XIX. In the dispute over the Sabbath, the issue is not nitpicking obedience to ritual laws. For the Jewish mind, observing the Sabbath was a way to imitate God; resting was not as a repression of necessary activities but a positive expression of the right order of things, as God initiated in the order of creation. Being “at home” rather than at work was a way to regularly and consistently “re-order” the harmony of family, faith, and relationships.
The verses just preceding Jesus’ dispute with the Pharisees over the Sabbath contain the iconic words: “Come to Me, all who labor and are burdened, and I will give you rest.” These passages are inherently linked – how to rest, how to labor, how to bear our burdens. This invitation to “come to Me” is a text not about ritual Sabbath requirements but implies the same claim made elsewhere in different words: “The Sabbath was made for man, not man for the Sabbath; that is why the Son of Man is Lord, even of the Sabbath.” The true rest that is symbolized in the Sabbath, the completion of God’s work (of creation and soon of redemption) is found fully realized in Jesus.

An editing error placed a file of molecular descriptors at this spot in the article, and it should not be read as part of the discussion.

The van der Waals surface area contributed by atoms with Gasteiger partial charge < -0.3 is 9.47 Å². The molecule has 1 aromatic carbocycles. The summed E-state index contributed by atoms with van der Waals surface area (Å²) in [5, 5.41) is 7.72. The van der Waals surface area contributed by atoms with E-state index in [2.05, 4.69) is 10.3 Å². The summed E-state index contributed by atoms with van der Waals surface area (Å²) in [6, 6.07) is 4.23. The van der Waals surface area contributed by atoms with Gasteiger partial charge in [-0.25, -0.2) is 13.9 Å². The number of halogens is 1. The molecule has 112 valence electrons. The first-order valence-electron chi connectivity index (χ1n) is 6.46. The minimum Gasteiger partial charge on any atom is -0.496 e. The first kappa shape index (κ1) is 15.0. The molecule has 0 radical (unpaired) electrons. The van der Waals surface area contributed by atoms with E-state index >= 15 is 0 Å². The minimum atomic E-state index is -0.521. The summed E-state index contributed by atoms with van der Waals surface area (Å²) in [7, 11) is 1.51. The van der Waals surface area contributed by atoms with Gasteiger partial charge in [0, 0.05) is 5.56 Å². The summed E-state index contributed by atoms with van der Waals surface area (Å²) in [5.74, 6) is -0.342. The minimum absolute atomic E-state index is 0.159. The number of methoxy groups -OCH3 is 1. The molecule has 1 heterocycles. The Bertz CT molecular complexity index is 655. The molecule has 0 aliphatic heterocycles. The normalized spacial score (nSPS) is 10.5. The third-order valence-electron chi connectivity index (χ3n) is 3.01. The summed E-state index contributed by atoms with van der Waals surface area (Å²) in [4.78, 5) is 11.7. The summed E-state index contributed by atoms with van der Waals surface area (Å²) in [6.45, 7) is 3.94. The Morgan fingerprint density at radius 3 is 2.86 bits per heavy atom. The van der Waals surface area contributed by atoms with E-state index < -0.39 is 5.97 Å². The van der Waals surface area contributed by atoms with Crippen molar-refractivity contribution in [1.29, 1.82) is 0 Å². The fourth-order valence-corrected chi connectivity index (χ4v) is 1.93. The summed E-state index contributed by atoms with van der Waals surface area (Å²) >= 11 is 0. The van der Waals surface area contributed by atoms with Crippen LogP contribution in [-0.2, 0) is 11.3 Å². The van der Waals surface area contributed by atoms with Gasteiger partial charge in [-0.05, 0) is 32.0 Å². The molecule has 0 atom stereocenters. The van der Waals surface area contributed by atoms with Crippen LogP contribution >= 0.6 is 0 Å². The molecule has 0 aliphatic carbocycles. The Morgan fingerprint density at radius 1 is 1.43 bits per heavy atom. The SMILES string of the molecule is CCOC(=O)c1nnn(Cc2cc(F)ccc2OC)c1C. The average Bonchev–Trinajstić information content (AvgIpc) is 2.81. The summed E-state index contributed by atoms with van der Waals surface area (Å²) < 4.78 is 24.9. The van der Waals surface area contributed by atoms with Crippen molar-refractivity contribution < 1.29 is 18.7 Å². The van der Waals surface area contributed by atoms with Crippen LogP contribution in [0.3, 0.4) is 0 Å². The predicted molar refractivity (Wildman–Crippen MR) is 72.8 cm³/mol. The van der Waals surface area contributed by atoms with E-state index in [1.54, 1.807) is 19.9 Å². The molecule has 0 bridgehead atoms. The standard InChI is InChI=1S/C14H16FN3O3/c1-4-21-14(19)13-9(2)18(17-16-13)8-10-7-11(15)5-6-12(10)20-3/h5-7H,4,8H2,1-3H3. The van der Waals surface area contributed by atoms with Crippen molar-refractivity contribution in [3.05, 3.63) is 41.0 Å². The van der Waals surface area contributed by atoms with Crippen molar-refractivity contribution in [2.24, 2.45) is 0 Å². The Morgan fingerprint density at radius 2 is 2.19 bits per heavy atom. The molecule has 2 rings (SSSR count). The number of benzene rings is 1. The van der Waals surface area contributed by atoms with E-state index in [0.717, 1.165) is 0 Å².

Further, the social function of the Sabbath – that it gathers the community together and reminds them of their deepest belonging to the People of God – is retained in the Sunday Eucharist. Like the Jewish Sabbath, it commemorates God’s creative work; it embraces the Passover redemption fulfilled in the Cross; and it confirms our identity as the People of God in the even-deeper sense, that we are the Body of Christ.